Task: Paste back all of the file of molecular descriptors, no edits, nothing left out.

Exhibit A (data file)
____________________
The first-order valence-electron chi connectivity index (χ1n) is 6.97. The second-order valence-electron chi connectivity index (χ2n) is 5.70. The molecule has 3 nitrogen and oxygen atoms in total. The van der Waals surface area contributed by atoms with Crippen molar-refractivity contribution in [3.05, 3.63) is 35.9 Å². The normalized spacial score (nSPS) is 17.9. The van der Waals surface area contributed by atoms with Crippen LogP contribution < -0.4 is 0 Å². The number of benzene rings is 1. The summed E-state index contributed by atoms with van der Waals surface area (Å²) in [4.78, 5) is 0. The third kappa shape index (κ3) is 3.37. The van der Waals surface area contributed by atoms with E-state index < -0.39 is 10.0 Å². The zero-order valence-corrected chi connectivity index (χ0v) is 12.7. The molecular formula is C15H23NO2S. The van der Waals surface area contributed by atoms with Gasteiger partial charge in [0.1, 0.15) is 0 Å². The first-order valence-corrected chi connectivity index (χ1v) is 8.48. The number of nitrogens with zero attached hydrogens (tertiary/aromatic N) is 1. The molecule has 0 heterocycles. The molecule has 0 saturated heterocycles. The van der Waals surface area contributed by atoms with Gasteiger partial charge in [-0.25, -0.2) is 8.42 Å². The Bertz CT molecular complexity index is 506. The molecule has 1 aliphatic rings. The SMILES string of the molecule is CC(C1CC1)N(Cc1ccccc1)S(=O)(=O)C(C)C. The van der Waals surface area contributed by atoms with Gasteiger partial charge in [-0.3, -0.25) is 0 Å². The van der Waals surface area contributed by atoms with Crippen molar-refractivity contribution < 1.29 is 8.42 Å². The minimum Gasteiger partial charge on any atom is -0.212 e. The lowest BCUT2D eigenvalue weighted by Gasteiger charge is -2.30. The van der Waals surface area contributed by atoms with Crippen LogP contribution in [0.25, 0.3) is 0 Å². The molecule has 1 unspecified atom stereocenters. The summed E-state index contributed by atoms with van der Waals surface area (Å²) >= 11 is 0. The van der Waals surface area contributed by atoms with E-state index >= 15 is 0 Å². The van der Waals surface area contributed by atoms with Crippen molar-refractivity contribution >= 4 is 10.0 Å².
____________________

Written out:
The first-order valence-electron chi connectivity index (χ1n) is 6.97. The second-order valence-electron chi connectivity index (χ2n) is 5.70. The molecule has 3 nitrogen and oxygen atoms in total. The van der Waals surface area contributed by atoms with Crippen molar-refractivity contribution in [3.05, 3.63) is 35.9 Å². The normalized spacial score (nSPS) is 17.9. The van der Waals surface area contributed by atoms with Crippen LogP contribution < -0.4 is 0 Å². The number of benzene rings is 1. The summed E-state index contributed by atoms with van der Waals surface area (Å²) in [4.78, 5) is 0. The third kappa shape index (κ3) is 3.37. The van der Waals surface area contributed by atoms with E-state index < -0.39 is 10.0 Å². The zero-order valence-corrected chi connectivity index (χ0v) is 12.7. The molecular formula is C15H23NO2S. The van der Waals surface area contributed by atoms with Gasteiger partial charge in [0.1, 0.15) is 0 Å². The first-order valence-corrected chi connectivity index (χ1v) is 8.48. The number of nitrogens with zero attached hydrogens (tertiary/aromatic N) is 1. The molecule has 0 heterocycles. The molecule has 0 saturated heterocycles. The van der Waals surface area contributed by atoms with Gasteiger partial charge in [-0.25, -0.2) is 8.42 Å². The Bertz CT molecular complexity index is 506. The molecule has 1 aliphatic rings. The SMILES string of the molecule is CC(C1CC1)N(Cc1ccccc1)S(=O)(=O)C(C)C. The van der Waals surface area contributed by atoms with Gasteiger partial charge in [-0.3, -0.25) is 0 Å². The van der Waals surface area contributed by atoms with Crippen molar-refractivity contribution < 1.29 is 8.42 Å². The minimum Gasteiger partial charge on any atom is -0.212 e. The lowest BCUT2D eigenvalue weighted by Gasteiger charge is -2.30. The van der Waals surface area contributed by atoms with Crippen LogP contribution in [0.25, 0.3) is 0 Å². The molecule has 1 unspecified atom stereocenters. The summed E-state index contributed by atoms with van der Waals surface area (Å²) >= 11 is 0. The van der Waals surface area contributed by atoms with E-state index >= 15 is 0 Å². The van der Waals surface area contributed by atoms with Crippen molar-refractivity contribution >= 4 is 10.0 Å².